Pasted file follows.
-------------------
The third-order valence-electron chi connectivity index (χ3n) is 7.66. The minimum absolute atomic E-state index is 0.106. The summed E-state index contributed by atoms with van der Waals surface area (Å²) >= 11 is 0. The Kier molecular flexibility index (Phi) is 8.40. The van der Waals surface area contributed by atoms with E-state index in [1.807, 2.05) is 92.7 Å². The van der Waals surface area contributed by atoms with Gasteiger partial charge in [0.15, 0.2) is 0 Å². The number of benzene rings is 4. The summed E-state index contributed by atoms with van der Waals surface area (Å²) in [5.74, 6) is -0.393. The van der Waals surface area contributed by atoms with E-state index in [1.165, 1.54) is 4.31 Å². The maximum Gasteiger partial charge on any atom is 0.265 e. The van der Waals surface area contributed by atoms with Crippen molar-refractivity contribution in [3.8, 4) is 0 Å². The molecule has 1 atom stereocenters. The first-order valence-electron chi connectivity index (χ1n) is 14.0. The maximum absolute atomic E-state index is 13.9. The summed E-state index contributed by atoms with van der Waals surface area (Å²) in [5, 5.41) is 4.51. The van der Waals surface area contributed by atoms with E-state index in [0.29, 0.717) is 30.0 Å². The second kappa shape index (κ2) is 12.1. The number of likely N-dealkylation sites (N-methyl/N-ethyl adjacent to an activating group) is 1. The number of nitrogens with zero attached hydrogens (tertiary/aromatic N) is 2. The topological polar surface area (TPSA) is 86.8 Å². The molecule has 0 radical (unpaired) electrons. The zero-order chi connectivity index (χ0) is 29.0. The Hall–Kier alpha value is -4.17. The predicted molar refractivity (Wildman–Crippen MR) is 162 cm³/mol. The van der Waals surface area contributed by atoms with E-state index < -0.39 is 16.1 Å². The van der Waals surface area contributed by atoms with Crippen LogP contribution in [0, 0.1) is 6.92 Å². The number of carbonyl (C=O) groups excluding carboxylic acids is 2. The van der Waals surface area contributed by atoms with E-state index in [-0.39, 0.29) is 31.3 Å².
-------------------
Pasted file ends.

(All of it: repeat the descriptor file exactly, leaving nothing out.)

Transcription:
The third-order valence-electron chi connectivity index (χ3n) is 7.66. The minimum absolute atomic E-state index is 0.106. The summed E-state index contributed by atoms with van der Waals surface area (Å²) >= 11 is 0. The Kier molecular flexibility index (Phi) is 8.40. The van der Waals surface area contributed by atoms with E-state index in [1.807, 2.05) is 92.7 Å². The van der Waals surface area contributed by atoms with Gasteiger partial charge in [0.15, 0.2) is 0 Å². The number of benzene rings is 4. The summed E-state index contributed by atoms with van der Waals surface area (Å²) in [5.74, 6) is -0.393. The van der Waals surface area contributed by atoms with E-state index in [1.165, 1.54) is 4.31 Å². The maximum Gasteiger partial charge on any atom is 0.265 e. The van der Waals surface area contributed by atoms with Crippen molar-refractivity contribution in [3.8, 4) is 0 Å². The molecule has 1 atom stereocenters. The first-order valence-electron chi connectivity index (χ1n) is 14.0. The maximum absolute atomic E-state index is 13.9. The summed E-state index contributed by atoms with van der Waals surface area (Å²) in [5, 5.41) is 4.51. The van der Waals surface area contributed by atoms with E-state index in [0.29, 0.717) is 30.0 Å². The second kappa shape index (κ2) is 12.1. The number of likely N-dealkylation sites (N-methyl/N-ethyl adjacent to an activating group) is 1. The number of nitrogens with zero attached hydrogens (tertiary/aromatic N) is 2. The topological polar surface area (TPSA) is 86.8 Å². The molecule has 0 radical (unpaired) electrons. The zero-order chi connectivity index (χ0) is 29.0. The Hall–Kier alpha value is -4.17. The predicted molar refractivity (Wildman–Crippen MR) is 162 cm³/mol. The van der Waals surface area contributed by atoms with E-state index < -0.39 is 16.1 Å². The van der Waals surface area contributed by atoms with Crippen LogP contribution in [0, 0.1) is 6.92 Å². The number of carbonyl (C=O) groups excluding carboxylic acids is 2. The van der Waals surface area contributed by atoms with E-state index in [-0.39, 0.29) is 31.3 Å².